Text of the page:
Middle order mainstay Gyanendra Malla heads toward Bangladesh with a lot to prove, at least with numbers in the shorter version of the game.
The No 3 batsman’s cameo in Twenty20 format has often been unnoticed; a recent example was how skipper Paras Khadka and finisher Sharad Vesawkar were given all the credit when Nepal qualified for the World Twenty20 after their thrilling last-ball victory over Hong Kong.
Paras had made 46 in that match against Hong Kong and Sharad scored a crucial seven-ball 13 hammering 10 runs of the 11 needed in the last over including the winning run. Nepal celebrated and the whole nation was left ecstatic with the result. Paras was praised and so was Sharad, grabbing the World Twenty20 spot all the members were applauded.
As the celebration hang was over, people started gathering around the stats. Paras was always a champion and Sharad became the greatest finisher of Nepali cricket. The man most hit post-Qualifiers was Gyanendra whose statistics were scrutinized and deemed an under-performer considering the class he carries.
A simple mathematics can probably bring Gyanendra all the respect if he is to be instilled with a lot of confidence to prove his point. A respect that he has often been deprived of in the shorter version of the game.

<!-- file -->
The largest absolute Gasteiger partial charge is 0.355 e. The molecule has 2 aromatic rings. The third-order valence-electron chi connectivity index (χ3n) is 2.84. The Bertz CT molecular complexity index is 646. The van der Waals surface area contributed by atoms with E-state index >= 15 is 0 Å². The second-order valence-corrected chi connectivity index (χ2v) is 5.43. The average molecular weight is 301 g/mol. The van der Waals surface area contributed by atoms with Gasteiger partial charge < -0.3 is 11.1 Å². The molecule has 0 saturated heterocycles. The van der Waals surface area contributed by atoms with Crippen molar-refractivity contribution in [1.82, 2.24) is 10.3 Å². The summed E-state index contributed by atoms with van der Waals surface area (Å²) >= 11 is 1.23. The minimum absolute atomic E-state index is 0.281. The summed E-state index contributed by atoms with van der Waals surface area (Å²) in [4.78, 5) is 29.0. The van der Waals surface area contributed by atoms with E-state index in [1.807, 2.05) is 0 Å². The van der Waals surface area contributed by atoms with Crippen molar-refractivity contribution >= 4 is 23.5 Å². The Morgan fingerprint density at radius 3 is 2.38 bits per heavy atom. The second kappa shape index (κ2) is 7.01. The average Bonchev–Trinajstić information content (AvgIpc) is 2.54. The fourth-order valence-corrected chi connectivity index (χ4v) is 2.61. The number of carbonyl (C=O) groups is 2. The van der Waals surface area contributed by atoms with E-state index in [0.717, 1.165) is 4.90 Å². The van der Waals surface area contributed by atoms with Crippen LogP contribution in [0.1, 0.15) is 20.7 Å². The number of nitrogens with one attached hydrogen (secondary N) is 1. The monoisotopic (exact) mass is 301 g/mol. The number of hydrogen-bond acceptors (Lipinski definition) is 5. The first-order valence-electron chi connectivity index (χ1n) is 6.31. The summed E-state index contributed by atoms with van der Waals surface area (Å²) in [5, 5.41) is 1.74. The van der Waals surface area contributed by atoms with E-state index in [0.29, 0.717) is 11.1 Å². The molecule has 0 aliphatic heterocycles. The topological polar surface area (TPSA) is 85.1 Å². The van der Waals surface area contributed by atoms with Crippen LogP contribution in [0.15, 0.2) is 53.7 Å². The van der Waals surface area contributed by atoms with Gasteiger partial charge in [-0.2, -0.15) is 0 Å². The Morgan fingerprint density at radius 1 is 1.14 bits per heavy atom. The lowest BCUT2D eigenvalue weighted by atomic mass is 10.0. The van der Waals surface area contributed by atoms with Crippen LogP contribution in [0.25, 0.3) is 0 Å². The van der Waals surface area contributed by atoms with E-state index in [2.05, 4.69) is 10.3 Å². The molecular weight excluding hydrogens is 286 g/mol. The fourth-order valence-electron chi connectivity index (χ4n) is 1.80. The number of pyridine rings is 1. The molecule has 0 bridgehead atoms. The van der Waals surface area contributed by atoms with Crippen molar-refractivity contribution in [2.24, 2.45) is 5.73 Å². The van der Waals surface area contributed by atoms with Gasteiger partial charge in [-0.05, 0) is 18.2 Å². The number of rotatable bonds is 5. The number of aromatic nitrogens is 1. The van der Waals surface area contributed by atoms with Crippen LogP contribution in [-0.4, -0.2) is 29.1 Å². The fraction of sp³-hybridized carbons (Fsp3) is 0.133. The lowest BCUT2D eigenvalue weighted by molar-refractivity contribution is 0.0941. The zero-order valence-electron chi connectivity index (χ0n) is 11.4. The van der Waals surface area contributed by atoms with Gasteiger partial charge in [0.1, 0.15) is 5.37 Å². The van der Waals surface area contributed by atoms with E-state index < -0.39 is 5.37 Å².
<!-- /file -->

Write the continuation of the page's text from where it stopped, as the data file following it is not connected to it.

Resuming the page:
Gyanendra made 30 runs from 27 balls in the Qualifiers’ World Cup decider against Hong Kong. Take his innings out and all Nepalese could have been thrown into the uncertainty of Bangladesh. Gyanendra once said: “The numbers is not a problem for me but considering the critics it could be. I have a role as a No 3 batsman and think I have justified it most of the times.”
Gyanendra was amongst the runs in Nepal’s two practice matches against the Netherlands and the UAE in the Emirates during their preparation tour managed by the ICC. He made 39 against the Netherlands – a joint top scorer in the match that Nepal lost by 44 runs. He followed that innings by a scintillating 35-ball 52 in the second game against the UAE which Nepal won by 31 runs.
Take him out of both the practice games and Nepali team could have been a subject to humiliation. Gyanendra has often been at the centre of criticism for not blasting in cricket’s youngest format but at No 3 he seems to be a mirror reflection of opener Subash Khakurel who has often been pampered for holding the innings at one end.
Subash has been successful most of the times as his defensive and occasional offensive approach to the game has eased the pressure on middle order. Gyanendra is a master of defense and offense who moulds his innings weighing-in the circumstance and if aggression is added, Nepal could get much from him.
Gyanendra collected some quick runs against Netherlands and UAE in warm-up games – a good sign for himself and the Nepali team. He has so far lived his Twenty20 career without a half century, the 26-year old is now firmly placed to get over the numbers’ jinx.